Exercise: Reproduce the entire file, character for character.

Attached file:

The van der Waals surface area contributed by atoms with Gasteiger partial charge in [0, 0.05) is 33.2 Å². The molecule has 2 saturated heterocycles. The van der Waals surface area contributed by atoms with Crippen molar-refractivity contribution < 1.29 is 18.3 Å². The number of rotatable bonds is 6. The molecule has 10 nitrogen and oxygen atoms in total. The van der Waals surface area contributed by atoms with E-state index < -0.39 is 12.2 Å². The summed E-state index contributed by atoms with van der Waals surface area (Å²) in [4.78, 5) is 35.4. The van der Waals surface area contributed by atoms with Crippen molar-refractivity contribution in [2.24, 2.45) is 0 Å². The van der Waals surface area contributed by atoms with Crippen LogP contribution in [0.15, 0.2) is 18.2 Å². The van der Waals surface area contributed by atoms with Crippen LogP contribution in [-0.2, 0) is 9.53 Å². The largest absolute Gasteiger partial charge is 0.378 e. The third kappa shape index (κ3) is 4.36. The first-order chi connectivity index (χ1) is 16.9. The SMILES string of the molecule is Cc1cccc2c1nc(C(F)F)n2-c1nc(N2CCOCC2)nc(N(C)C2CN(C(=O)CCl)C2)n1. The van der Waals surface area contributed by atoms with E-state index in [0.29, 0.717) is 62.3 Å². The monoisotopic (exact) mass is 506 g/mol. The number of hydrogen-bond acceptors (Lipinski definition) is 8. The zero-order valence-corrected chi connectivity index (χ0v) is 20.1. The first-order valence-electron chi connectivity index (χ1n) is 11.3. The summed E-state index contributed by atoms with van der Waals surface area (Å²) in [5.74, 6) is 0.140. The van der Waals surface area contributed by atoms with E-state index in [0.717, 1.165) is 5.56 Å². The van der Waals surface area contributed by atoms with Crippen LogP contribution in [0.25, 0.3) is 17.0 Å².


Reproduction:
The van der Waals surface area contributed by atoms with Gasteiger partial charge in [0, 0.05) is 33.2 Å². The molecule has 2 saturated heterocycles. The van der Waals surface area contributed by atoms with Crippen molar-refractivity contribution < 1.29 is 18.3 Å². The number of rotatable bonds is 6. The molecule has 10 nitrogen and oxygen atoms in total. The van der Waals surface area contributed by atoms with E-state index < -0.39 is 12.2 Å². The summed E-state index contributed by atoms with van der Waals surface area (Å²) in [4.78, 5) is 35.4. The van der Waals surface area contributed by atoms with Crippen molar-refractivity contribution in [2.24, 2.45) is 0 Å². The van der Waals surface area contributed by atoms with Crippen LogP contribution in [0.15, 0.2) is 18.2 Å². The van der Waals surface area contributed by atoms with Crippen LogP contribution in [-0.2, 0) is 9.53 Å². The largest absolute Gasteiger partial charge is 0.378 e. The third kappa shape index (κ3) is 4.36. The first-order chi connectivity index (χ1) is 16.9. The SMILES string of the molecule is Cc1cccc2c1nc(C(F)F)n2-c1nc(N2CCOCC2)nc(N(C)C2CN(C(=O)CCl)C2)n1. The van der Waals surface area contributed by atoms with E-state index in [0.29, 0.717) is 62.3 Å². The monoisotopic (exact) mass is 506 g/mol. The number of hydrogen-bond acceptors (Lipinski definition) is 8. The zero-order valence-corrected chi connectivity index (χ0v) is 20.1. The first-order valence-electron chi connectivity index (χ1n) is 11.3. The summed E-state index contributed by atoms with van der Waals surface area (Å²) in [5.74, 6) is 0.140. The van der Waals surface area contributed by atoms with E-state index in [0.717, 1.165) is 5.56 Å². The van der Waals surface area contributed by atoms with Crippen LogP contribution in [0.25, 0.3) is 17.0 Å².